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    This is interesting: This December 2012 press release from Adams State, about the fall 2013 launch of their Ph.D. in Counselor Education, says both that CACREP matters for faculty in counseling,

    and that they're pursuing CACREP accreditation specifically, programmatically, for the doctorate.

    From other reading I think "requires" and "only" are overstatements, that there isn't an absolute rule. (See the distinction between "core" and "non-core" faculty in CACREP standards.)

    But it does seem fair to indicate a strong relationship – especially for new hires. Some or all of the faculty with non-CACREP doctorates we see listed may have been grandfathered in. The OP is aspiring to become a new hire.
     
  8. Neuhaus

    Neuhaus Active Member

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    All right, this is just wild speculation on my part, but if you are going to hire non-CACREP degreed faculty, I would think there would be other factors that would weigh in.

    For example, if you have a non-CACREP accredited doctorate but that's because you hold a D.S.W. accredited by CSWE or a Psy.D. accredited by the APA that, to me, would be a bit different than having a Ph.D. in Counseling that is just RA (non-CACREP).

    But now we're veering into the "how is this degree perceived" field which is highly speculative.
     
  9. Jonathan Whatley

    Jonathan Whatley New Member

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    stephisme, what sort of online teaching? At what level, and in what specific subjects or departments? For example, you might already soon meet the baseline academic requirements to adjunct in undergraduate Human Services or similar at some schools, especially lower division/community college, with an MS in CMHC. If you wanted more opportunity to teach courses like undergraduate Intro to Psychology, that would suggest one route. If you wanted more opportunity to teach in a graduate counseling program, that would suggest another, different route. Etc.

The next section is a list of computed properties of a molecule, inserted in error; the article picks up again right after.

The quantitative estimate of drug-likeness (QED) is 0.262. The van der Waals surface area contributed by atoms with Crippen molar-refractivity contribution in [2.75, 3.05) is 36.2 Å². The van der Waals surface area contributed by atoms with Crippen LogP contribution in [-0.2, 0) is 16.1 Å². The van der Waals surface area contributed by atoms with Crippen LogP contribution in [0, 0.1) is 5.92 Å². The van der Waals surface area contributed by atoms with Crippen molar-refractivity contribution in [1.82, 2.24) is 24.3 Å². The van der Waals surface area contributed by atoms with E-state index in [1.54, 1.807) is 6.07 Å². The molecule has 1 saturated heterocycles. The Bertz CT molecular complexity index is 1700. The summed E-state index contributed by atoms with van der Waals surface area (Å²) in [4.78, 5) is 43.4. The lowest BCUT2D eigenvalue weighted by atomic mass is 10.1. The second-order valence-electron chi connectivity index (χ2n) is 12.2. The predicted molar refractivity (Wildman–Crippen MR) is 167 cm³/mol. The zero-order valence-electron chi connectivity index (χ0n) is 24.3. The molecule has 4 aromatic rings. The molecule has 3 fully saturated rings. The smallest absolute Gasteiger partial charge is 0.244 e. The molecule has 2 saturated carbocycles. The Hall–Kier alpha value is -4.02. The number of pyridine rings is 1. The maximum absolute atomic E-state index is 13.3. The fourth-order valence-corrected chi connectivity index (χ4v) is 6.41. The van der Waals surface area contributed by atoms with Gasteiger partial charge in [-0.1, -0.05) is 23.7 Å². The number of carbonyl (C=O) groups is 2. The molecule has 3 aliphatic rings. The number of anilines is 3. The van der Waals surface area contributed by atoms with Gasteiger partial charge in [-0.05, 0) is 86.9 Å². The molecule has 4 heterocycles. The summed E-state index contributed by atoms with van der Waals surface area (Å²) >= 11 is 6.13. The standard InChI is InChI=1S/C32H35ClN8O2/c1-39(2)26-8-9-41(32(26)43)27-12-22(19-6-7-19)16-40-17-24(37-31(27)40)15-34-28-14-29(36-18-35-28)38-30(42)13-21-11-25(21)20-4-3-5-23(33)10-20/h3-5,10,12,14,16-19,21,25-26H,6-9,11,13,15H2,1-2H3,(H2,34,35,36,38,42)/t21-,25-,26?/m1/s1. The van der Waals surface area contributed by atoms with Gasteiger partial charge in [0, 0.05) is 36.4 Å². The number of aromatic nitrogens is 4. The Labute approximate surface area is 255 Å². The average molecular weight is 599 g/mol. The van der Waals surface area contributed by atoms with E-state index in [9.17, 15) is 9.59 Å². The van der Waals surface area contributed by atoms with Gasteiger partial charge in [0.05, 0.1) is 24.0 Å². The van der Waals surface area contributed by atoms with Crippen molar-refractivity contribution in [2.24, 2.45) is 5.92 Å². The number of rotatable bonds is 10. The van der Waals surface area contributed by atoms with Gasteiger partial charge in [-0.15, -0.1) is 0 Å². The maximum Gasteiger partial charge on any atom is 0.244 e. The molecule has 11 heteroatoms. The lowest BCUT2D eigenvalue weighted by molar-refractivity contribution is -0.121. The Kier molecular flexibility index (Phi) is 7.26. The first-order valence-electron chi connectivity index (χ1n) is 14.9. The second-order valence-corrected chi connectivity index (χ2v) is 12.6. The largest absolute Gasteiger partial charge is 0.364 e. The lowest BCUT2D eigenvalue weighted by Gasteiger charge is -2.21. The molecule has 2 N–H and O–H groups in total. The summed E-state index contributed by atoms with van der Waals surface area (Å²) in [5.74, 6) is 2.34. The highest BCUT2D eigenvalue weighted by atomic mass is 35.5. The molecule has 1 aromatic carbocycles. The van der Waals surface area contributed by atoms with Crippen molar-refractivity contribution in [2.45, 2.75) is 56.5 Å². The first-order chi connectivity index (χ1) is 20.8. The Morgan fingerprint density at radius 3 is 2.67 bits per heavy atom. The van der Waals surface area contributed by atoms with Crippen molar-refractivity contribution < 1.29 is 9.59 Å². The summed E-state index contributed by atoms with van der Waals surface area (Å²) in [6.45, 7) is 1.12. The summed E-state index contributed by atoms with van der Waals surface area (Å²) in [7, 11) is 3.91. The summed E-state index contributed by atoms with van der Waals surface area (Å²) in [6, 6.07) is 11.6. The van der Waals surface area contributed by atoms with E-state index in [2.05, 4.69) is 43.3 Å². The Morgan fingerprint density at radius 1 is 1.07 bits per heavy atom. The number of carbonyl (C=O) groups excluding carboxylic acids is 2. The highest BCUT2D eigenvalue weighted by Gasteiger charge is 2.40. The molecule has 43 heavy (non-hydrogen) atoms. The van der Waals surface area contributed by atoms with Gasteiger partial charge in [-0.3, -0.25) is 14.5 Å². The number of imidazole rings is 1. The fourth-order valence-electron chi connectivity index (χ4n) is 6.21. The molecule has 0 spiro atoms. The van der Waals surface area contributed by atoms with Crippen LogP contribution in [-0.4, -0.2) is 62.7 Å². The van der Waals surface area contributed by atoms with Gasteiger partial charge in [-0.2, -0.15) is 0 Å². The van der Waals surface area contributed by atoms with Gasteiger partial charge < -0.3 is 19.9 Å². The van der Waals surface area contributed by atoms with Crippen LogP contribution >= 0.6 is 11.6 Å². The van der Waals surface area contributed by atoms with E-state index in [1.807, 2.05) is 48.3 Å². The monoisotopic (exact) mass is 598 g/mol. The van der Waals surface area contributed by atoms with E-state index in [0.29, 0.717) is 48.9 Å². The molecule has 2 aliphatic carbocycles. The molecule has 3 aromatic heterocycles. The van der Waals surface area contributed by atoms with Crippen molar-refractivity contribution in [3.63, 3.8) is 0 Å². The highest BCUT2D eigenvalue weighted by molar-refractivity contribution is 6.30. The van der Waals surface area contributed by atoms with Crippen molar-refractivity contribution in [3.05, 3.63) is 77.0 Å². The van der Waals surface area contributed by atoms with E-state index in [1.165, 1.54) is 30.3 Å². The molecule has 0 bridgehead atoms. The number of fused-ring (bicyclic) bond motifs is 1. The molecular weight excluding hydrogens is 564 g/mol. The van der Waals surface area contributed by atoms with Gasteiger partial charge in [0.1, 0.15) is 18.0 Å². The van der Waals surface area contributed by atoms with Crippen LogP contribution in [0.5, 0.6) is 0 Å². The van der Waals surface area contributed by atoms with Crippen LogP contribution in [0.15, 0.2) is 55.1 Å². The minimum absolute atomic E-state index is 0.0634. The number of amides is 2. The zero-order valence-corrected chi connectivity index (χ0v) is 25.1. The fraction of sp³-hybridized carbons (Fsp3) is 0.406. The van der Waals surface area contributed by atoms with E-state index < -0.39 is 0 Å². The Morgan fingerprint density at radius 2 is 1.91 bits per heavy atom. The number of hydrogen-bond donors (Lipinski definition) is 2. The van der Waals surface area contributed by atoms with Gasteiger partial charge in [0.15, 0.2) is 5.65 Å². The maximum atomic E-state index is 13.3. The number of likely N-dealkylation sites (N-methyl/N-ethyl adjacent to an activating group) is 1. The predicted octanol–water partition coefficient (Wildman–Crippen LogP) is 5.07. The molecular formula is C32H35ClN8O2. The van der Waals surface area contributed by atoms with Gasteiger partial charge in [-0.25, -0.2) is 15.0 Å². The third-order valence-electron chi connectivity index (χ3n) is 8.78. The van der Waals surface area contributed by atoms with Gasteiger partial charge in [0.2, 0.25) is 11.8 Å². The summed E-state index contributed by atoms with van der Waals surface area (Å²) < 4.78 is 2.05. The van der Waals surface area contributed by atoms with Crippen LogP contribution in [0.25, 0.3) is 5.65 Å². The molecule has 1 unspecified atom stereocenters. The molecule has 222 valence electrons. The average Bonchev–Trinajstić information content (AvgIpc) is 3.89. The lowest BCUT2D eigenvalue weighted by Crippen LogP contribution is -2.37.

10. major56

    major56 Active Member

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    Jonathan and Neuhaus,

    Note there is one exception: The ABA does actually accredit (vs. “acquiesces”) one, and only one, military law school LLM … e.g., U.S. Army's Judge Advocate General's Legal Center and School (LLM in Military Law) at the University of Virginia ... and the USAJAGLCS only confers the one LLM degree.
     
  11. Jonathan Whatley

    Jonathan Whatley New Member

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    Well noted. :)
     
  12. major56

    major56 Active Member

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    Thank you.

    As expected with the Department of The Army being such a large governmental agency … such incorporates a whole lot of impact even with the ABA…
     
  13. stephisme

    stephisme New Member

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    Thank you to the responses everyone. I didn't mean to cause an argument or anything!

    I never thought about whether or not having other programs approved by CACREP would make a difference. If that was the case, it definitely would give me more options. Oddly, Liberty's PHD program is CACREP at the physical school, but not online. They do require some face-to-face intensives, which typically would make them CACREP approved, but for some reason they are not.

    I probably should have been more specific in what I wanted to teach. While I would love to teach Master's level counseling student's I would be okay with teaching undergrads in counseling related fields. I am not sure exactly if that would mean I do not need a PHD.

    I am located in New York as well, and according to some of the online schools I spoke with, that means I live in a "problem state". I did call up the NY department of education to ask about getting a license from a non APA school, but they said they could not provide that information until after the degree is obtained... They then sent me a list of approved schools, but it only included state schools (although I specifically asked for a list of out of state schools).

    Someone also recently mentioned getting an Education doctorate in counseling... I am so lost!